'I heard . . . the sound of shooting' MASSACRE IN HEBRON Doug Struck

February 26, 1994|By M.K. Guzda of the Jerusalem Bureau. | M.K. Guzda of the Jerusalem Bureau.,Jerusalem Bureau of The Sun M. K. Guzda in Jerusalem contributed to this article.

HEBRON, ISRAELI-OCCUPIED WEST BANK — *TC HEBRON, Israeli-Occupied West Bank -- Their foreheads had just touched the carpets as a thread of sun reached the mosque, each worshiper in silent ritual swearing thrice "Glory to my Lord the Most High."

Then the slaughter began.

"I heard two explosions, and then the sound of shooting," said Sharif Zahideh, 27.

His chest was wrapped in gauze and his bed at the Hebron hospital splotched and red. "The man next to me was killed. Part of his brain came all over my face."

"This man started shooting the lamps," added Natshi Shaban, a friend at his bedside.

Mr. Shaban's 48-year-old brother was killed.

"Then he began shooting people. He was shooting with an Uzi. We were on the floor, and we could not move."

Yesterday the pre-dawn prayers at the Hebron mosque took on the stain of violence that writes so much of the history of this region. A Jewish settler armed with bullets and rage opened the day with a massacre, igniting more violence.

By nightfall, more than 50 had died.

"Palestinians are the ones seen as terrorists by the outside world," said Mahmoud Sweti, 44, his left arm punctured with slugs. "Who is the terrorist now?"

Ambulances streamed into and out of Hebron all day, their blue lights feeble in the brilliant sun.

The dead were claimed and buried even before they were cold, a practice learned by the Palestinians to assure the deceased some final dignity free from the wraps of Israeli bureaucracy.

Even as wailing families whisked dead loved ones away, new victims were filling the unchanged beds as clashes spread throughout the West Bank and Gaza Strip.

At the Al-Ahli Hospital here in Hebron, Dr. Wisam Muheaseb shook his head in disbelief.

"Never. Never have I see anything like this," he said.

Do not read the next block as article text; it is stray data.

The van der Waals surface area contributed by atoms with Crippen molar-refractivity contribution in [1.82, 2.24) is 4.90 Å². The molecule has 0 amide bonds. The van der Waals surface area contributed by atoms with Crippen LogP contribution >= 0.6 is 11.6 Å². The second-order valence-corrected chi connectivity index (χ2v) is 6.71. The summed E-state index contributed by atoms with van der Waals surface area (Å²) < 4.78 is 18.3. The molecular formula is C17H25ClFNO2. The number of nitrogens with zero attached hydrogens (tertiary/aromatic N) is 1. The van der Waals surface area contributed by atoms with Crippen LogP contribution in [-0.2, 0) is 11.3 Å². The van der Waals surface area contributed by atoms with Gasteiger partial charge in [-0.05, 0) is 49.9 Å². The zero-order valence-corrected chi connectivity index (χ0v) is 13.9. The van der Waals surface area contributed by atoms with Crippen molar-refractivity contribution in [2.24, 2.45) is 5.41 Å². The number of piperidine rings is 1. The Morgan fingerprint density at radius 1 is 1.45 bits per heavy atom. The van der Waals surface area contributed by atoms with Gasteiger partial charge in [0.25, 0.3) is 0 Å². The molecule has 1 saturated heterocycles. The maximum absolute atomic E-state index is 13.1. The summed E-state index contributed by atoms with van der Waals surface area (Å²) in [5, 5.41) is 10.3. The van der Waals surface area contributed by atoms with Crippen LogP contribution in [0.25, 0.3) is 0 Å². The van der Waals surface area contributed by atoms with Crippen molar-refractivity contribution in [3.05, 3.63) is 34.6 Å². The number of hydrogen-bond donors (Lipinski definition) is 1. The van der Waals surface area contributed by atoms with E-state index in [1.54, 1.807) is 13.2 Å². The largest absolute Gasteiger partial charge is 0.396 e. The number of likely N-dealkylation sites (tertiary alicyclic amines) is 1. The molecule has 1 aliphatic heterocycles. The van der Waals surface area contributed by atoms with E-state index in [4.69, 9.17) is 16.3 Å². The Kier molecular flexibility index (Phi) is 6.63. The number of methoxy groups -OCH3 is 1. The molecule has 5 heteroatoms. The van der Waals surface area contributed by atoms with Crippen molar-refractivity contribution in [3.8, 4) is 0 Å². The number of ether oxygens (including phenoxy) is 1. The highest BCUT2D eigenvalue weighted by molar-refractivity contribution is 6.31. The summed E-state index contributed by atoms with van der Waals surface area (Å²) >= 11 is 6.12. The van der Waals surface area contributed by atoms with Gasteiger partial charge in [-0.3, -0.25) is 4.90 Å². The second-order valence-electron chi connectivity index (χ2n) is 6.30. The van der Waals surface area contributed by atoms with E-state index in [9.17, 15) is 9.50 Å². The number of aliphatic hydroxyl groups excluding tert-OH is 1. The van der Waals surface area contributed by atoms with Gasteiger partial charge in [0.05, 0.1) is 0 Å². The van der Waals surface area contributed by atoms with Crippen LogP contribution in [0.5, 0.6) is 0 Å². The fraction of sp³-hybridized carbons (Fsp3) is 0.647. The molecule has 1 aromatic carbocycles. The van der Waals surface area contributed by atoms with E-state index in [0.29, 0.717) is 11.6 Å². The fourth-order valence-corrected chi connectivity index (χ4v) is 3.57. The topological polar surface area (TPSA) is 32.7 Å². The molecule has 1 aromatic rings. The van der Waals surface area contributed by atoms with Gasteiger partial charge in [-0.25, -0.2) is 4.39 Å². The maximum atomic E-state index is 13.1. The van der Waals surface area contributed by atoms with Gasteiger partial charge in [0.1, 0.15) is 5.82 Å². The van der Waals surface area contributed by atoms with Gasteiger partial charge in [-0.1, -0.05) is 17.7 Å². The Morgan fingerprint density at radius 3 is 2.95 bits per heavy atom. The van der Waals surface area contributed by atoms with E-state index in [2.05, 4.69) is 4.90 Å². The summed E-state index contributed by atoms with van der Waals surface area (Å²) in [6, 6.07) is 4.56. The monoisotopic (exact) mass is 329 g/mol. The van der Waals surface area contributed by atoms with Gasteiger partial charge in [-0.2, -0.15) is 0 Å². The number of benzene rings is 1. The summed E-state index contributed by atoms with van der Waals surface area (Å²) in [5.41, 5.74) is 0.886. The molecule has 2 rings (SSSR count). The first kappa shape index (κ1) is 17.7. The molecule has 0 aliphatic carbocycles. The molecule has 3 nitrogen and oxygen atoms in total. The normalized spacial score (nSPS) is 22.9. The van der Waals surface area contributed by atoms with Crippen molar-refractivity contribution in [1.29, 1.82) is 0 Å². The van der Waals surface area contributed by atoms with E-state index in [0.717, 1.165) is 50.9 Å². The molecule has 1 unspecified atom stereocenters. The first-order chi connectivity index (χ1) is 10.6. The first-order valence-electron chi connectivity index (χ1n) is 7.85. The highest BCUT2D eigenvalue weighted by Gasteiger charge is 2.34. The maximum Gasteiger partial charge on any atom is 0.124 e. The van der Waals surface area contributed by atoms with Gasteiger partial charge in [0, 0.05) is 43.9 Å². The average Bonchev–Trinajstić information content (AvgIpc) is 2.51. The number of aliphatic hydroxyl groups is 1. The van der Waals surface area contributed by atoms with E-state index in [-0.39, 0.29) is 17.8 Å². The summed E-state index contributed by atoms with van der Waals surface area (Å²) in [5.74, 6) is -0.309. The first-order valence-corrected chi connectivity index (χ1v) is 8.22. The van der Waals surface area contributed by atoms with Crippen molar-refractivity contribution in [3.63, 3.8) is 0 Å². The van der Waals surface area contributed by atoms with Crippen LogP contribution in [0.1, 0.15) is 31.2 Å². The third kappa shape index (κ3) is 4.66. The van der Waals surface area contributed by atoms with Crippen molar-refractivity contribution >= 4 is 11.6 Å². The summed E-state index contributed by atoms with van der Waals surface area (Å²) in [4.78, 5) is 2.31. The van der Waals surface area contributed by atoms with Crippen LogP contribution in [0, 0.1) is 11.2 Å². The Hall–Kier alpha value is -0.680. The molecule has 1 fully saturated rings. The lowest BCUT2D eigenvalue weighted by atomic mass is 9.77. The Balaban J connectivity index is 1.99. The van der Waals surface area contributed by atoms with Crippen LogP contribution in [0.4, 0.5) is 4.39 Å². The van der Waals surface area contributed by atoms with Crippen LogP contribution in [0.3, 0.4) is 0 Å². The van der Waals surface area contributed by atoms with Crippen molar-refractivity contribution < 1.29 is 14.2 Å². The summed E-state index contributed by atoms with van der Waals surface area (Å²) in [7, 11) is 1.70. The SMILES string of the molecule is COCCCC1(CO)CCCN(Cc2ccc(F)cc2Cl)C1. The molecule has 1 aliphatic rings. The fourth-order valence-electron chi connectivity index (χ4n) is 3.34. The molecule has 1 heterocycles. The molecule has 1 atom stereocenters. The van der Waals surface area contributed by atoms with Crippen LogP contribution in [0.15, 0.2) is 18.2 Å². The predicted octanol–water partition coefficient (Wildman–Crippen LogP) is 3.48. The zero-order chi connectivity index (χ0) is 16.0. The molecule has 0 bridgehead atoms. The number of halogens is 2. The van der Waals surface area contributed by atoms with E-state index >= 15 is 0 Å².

Hebron is a hard city of hatreds, a dismal town robbed of warmth by the frequent confrontations between right-wing Jewish settlers and embittered Arabs. Its streets are smudged from the fires of burning tires, its storefronts painted over with political slogans from both sides.

At the Tomb of the Patriarchs, a looming building of rough stone blocks white with age, Jews and Arabs shoulder past each other suspiciously as each honors the presumed burial place of the prophet Abraham with their prayers.

Yesterday's salat as-subah, the Muslim's morning prayers, were unusually crowded to mark the midpoint of the Ramadan celebration.

About 600 persons were there.

In a departure from the norm, the Israeli soldiers who guard the entrance directed women to a side room to pray, according to those there.

Soon into the prayer, when the worshipers bent their foreheads to the floor in supplication, the sharp sound of gunfire interrupted the petitions to Allah.

"We thought it was coming from the outside, so we kept praying," said Ibrahim Ahbdeen, 42, a father of six. Then he saw a man dressed in a military uniform "spraying the men with bullets from his automatic gun. He was moving his gun from right to left, left to right, as if it were water instead of bullets."

The gunman had approached the kneeling crowd from behind. He dealt out the carnage systematically, shooting first the closest row of worshipers and working to the next, according to witnesses.

The strobe of chaos left each with different images:

Some say there were two gunmen.

Some say more.

Numerous survivors swear they saw Israeli soldiers handing the killer new ammunition clips.

Some say the shooting lasted two minutes; others say 20.

A father is slain

"I was next to my father," said Sari Salman Jabari, an 8-year-old with dark hair, dark eyes and a bullet wound in his belly. He lay listlessly, with spindly twig-like arms, in a pediatric bed in Makassad Hospital in Jerusalem, where he was brought after the incident.

He saw his father hit in the abdomen by a bullet, he said. He ran toward a wall and huddled there in fear. Sari watched another man lift his father and carry him from the fray.

His father was dead.

Some worshipers clung to the floor, but they could not escape the hail of bullets.

Others rushed to exits, only to find their way barred by locked doors and Israeli soldiers, perhaps equally confused by the melee.

"When people started to go out of the mosque, the soldiers closed the doors and they used fire extinguishers on the people to drive them back," said a woman who was inside, but would not give her name.

"The soldiers would not allow us to go out," said Mohammed Abu-Meza, 43, who was shot in the foot. "Nobody helped us. They told us to go back into the mosque. We finally broke open the gates."

"That is not at all true," said Army Lt. Col. Yehuda Weinraub, hours later at the foot of the mosque. As word of the tragedy spread, Palestinian boys hurled stones and rocks at the soldiers. Colonel Weinraub stood with bandages crossed around this head, hiding a nasty red splotch that was caused by a stone.

"The Army offered medical assistance and the use of helicopters immediately," he said.

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